Discover: This is where you find out what is in those repositories you connected to. You will identify metadata and file properties, PII, PCI and other confidential information. Discover helps you find the ROT (redundant, obsolete, trivial) content and technology like natural language processing and named-entity extraction will allow you to conduct searches for specific companies or people and add that information to the metadata.

Organize: Now you know what you have, it’s time to get your information organized. AI technology saves a lot of manual effort helping you classify your content. Classify not only by metadata and file properties, but also by the content itself. Once your information is organized properly, you can invoke workflow processes to take action on certain types of information.

For example, you have classified a number of documents as ROT. Before you go ahead and delete them, you want someone to review and approve the action. So you set aside those files and kick off a workflow that notifies a reviewer to look at them. Once reviewed and approved for deletion, the workflow process will delete the file and create an auditable trail for defensive destruction.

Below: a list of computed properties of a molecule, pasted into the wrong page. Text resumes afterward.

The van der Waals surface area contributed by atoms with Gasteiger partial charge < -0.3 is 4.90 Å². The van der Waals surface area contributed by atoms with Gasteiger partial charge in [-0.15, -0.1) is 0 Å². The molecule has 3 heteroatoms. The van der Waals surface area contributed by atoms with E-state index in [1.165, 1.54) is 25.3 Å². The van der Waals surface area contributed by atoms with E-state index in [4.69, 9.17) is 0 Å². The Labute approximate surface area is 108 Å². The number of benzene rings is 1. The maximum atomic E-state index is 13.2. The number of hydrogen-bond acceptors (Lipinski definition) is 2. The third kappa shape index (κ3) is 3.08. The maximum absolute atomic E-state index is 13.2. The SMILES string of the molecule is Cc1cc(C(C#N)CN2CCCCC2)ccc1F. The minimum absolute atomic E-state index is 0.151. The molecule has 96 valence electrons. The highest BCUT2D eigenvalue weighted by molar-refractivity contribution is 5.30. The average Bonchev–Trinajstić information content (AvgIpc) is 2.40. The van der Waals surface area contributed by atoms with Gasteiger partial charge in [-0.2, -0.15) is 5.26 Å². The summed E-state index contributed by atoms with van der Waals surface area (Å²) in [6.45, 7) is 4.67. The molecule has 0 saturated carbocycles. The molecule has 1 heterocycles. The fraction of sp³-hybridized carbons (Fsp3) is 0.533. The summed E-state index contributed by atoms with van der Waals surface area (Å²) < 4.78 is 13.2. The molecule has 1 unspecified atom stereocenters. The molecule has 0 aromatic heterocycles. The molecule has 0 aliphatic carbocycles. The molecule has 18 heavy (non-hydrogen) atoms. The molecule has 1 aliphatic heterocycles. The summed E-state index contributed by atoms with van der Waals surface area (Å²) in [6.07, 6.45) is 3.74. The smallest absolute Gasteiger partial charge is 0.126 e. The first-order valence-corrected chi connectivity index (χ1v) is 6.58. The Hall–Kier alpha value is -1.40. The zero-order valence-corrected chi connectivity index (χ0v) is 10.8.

There are a few tools available to help you discover information in your repositories and systems, some will even help with the organization, but there is still a lot of manual effort. Ken suggested that you focus on two dimensions:

  1. Leverage available AI technologies to help with organizing your information. His favorite saying lately has been “computers got us into this mess and computers will get us out.”
  2. Connect the steps. Most file analytics solutions focus on discovery but there is a lot more to do. You need a framework that will take you to the next step, which is to organize and clean the information.

Manage/Migrate: We show them in the framework as two separate steps, but sometimes they are merged together. Migrating is moving the information to a new location – a new application, a permanent archive, etc.. But in some cases you don’t want to move them. In this case, you manage them in place.

Some information will require formal records management whether you move them to a records management system or manage them in place.

When to Apply the Framework

We talk a lot about applying the framework to projects, but you can use it in many ways. Consider a process where an employee leaves the company or moves to another department. You will want to know what information they have stored on their laptop, network file share or Office 365, and you will want to do something with that information. This is a repeatable process that works well with the framework.

You can initiate a project to set up a standard way to monitor and manage file shares, then turn it into a repeatable process you run on a regular basis. The important thing is that you don’t need to wait for a strategic initiative to do something different today. But you do need to ensure that whatever you do reports into the strategic initiative to ensure alignment going forward.